The Audi’s 4.2-liter V-8 delivers a full 350 horsepower, making it the number two engine of the group in terms of power. At over 4200 pounds, however, it needs every bit of that grunt, and it’s still not enough to claim many victories in this company. Mid-to-high 14-second quarter-mile times place it just ahead of the Acura, though unlike the RL, the Audi’s ride is clearly biased towards comfort. Opting for an Audi S6 would rectify the situation, but it slots well above the $40,000 mark, and we struggle to justify such a price jump when the A6 delivers enough poise to be enjoyable for most. This is especially true when 2008 A6 values dip all the way down to the mid-$30,000 range, making it one of the more affordable cars of this group.
2008 BMW 535xi
Nothing says fun like a turbocharger. The 535xi gets two, bolted to a 3.0-liter inline six-cylinder that could well be the embodiment of classic German motoring. That formula should sound familiar, as it’s the same 300-horsepower, biturbo six that motivated the smaller, last-gen 335i to M3-like acceleration. The larger and heavier 535xi is a bit slower, nabbing 60 in only 5.5 seconds while en route to a 14-flat quarter mile. And despite toting upwards of two tons, the Bimmer manages to deliver plenty of the trademark Bavarian cornering balance we all know and love.
Like the Audi, BMW interiors never fail to impress. Seating positions are seemingly custom-tailored, fit, finish, and materials are superb, and the lack of road noise rivals the Lexus. Also like the Audi, the BMW’s array of controls come with a certain level of frustration, especially when trying to deactivate the lane-departure warning system so the steering wheel stops vibrating on roads with missing or sporadic markings. The hit-or-miss exterior styling also ranks more towards our miss list, but now we’re just being picky. In a list of entertaining luxury rides, the 535xi would make a great companion for just about any adventure.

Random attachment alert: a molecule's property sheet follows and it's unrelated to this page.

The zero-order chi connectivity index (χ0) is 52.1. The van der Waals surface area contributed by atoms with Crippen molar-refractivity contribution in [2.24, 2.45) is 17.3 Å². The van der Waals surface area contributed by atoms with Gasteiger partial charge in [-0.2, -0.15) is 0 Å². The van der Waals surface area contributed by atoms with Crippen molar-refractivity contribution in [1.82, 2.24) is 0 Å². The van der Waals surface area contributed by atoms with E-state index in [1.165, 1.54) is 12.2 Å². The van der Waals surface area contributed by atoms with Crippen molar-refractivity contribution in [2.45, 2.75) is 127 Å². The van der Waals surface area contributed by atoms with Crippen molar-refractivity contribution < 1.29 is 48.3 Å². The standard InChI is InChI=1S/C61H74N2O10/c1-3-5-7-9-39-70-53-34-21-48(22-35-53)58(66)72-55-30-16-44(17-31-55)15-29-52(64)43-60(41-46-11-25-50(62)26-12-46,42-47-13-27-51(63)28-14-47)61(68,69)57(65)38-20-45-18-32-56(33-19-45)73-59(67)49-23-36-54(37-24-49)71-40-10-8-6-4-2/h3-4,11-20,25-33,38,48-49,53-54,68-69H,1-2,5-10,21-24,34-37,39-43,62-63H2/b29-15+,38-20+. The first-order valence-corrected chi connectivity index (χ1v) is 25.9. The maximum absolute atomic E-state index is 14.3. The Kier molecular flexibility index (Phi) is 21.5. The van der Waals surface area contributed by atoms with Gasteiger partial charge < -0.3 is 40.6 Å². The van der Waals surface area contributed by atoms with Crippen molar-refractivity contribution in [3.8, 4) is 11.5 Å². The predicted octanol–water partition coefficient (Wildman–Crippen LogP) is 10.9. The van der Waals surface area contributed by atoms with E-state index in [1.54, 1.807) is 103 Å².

2008 Infiniti M45x
Those of us in northern latitudes celebrated en masse when Infiniti announced an all-wheel drive version of its awesome M45. Of all the cars on this list, the M is arguably the best at combining dynamic handling with a compliant ride, providing executive racers the excitement they seek while maintaining a Clark Kent image to impress affluent clients. Steering response is sharp, cornering forces are well-managed, and the new-for-2008 all-wheel drive system has the ability to funnel all power to the rear wheels when needed, helping this 4000-pound sedan to feel quite light on its feet. The M45’s 325-horsepower V-8 also helps, powering the sedan to 60 in less than six seconds. Having such a delectable V-8 soundtrack doesn’t hurt, either.